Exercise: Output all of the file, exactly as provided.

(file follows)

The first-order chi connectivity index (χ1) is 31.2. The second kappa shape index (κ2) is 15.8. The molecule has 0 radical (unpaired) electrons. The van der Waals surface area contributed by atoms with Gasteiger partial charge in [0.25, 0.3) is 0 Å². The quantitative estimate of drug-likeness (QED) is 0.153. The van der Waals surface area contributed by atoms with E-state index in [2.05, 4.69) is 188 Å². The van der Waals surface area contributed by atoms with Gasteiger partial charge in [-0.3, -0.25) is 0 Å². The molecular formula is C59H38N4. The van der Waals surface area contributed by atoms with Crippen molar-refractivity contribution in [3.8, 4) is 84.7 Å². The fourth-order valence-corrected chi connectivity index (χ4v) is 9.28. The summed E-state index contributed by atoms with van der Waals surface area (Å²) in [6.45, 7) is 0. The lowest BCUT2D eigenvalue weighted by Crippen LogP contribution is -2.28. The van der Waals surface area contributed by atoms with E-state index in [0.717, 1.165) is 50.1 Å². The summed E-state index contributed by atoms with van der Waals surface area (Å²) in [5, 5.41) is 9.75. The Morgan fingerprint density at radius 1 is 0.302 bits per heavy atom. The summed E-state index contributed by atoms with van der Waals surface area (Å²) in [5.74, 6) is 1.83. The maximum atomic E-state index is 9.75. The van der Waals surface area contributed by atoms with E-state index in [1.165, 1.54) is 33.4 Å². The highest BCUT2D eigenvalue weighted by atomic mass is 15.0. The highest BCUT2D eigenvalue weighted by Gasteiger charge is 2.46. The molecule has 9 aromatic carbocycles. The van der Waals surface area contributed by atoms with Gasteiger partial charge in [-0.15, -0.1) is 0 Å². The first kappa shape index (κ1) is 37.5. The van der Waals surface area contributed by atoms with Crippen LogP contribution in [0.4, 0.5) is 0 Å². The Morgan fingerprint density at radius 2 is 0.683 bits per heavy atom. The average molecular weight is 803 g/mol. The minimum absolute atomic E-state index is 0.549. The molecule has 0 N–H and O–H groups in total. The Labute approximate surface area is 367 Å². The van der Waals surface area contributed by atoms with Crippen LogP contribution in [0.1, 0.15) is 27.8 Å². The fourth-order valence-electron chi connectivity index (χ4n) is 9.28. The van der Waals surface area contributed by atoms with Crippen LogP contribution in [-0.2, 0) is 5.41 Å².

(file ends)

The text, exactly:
The first-order chi connectivity index (χ1) is 31.2. The second kappa shape index (κ2) is 15.8. The molecule has 0 radical (unpaired) electrons. The van der Waals surface area contributed by atoms with Gasteiger partial charge in [0.25, 0.3) is 0 Å². The quantitative estimate of drug-likeness (QED) is 0.153. The van der Waals surface area contributed by atoms with E-state index in [2.05, 4.69) is 188 Å². The van der Waals surface area contributed by atoms with Gasteiger partial charge in [-0.3, -0.25) is 0 Å². The molecular formula is C59H38N4. The van der Waals surface area contributed by atoms with Crippen molar-refractivity contribution in [3.8, 4) is 84.7 Å². The fourth-order valence-corrected chi connectivity index (χ4v) is 9.28. The summed E-state index contributed by atoms with van der Waals surface area (Å²) in [6.45, 7) is 0. The lowest BCUT2D eigenvalue weighted by Crippen LogP contribution is -2.28. The van der Waals surface area contributed by atoms with E-state index in [0.717, 1.165) is 50.1 Å². The summed E-state index contributed by atoms with van der Waals surface area (Å²) in [5, 5.41) is 9.75. The Morgan fingerprint density at radius 1 is 0.302 bits per heavy atom. The summed E-state index contributed by atoms with van der Waals surface area (Å²) in [5.74, 6) is 1.83. The maximum atomic E-state index is 9.75. The van der Waals surface area contributed by atoms with E-state index in [1.165, 1.54) is 33.4 Å². The highest BCUT2D eigenvalue weighted by atomic mass is 15.0. The highest BCUT2D eigenvalue weighted by Gasteiger charge is 2.46. The molecule has 9 aromatic carbocycles. The van der Waals surface area contributed by atoms with Gasteiger partial charge in [-0.15, -0.1) is 0 Å². The first kappa shape index (κ1) is 37.5. The van der Waals surface area contributed by atoms with Crippen LogP contribution in [0.4, 0.5) is 0 Å². The Morgan fingerprint density at radius 2 is 0.683 bits per heavy atom. The average molecular weight is 803 g/mol. The minimum absolute atomic E-state index is 0.549. The molecule has 0 N–H and O–H groups in total. The Labute approximate surface area is 367 Å². The van der Waals surface area contributed by atoms with Crippen LogP contribution in [0.1, 0.15) is 27.8 Å². The fourth-order valence-electron chi connectivity index (χ4n) is 9.28. The van der Waals surface area contributed by atoms with Crippen LogP contribution in [-0.2, 0) is 5.41 Å².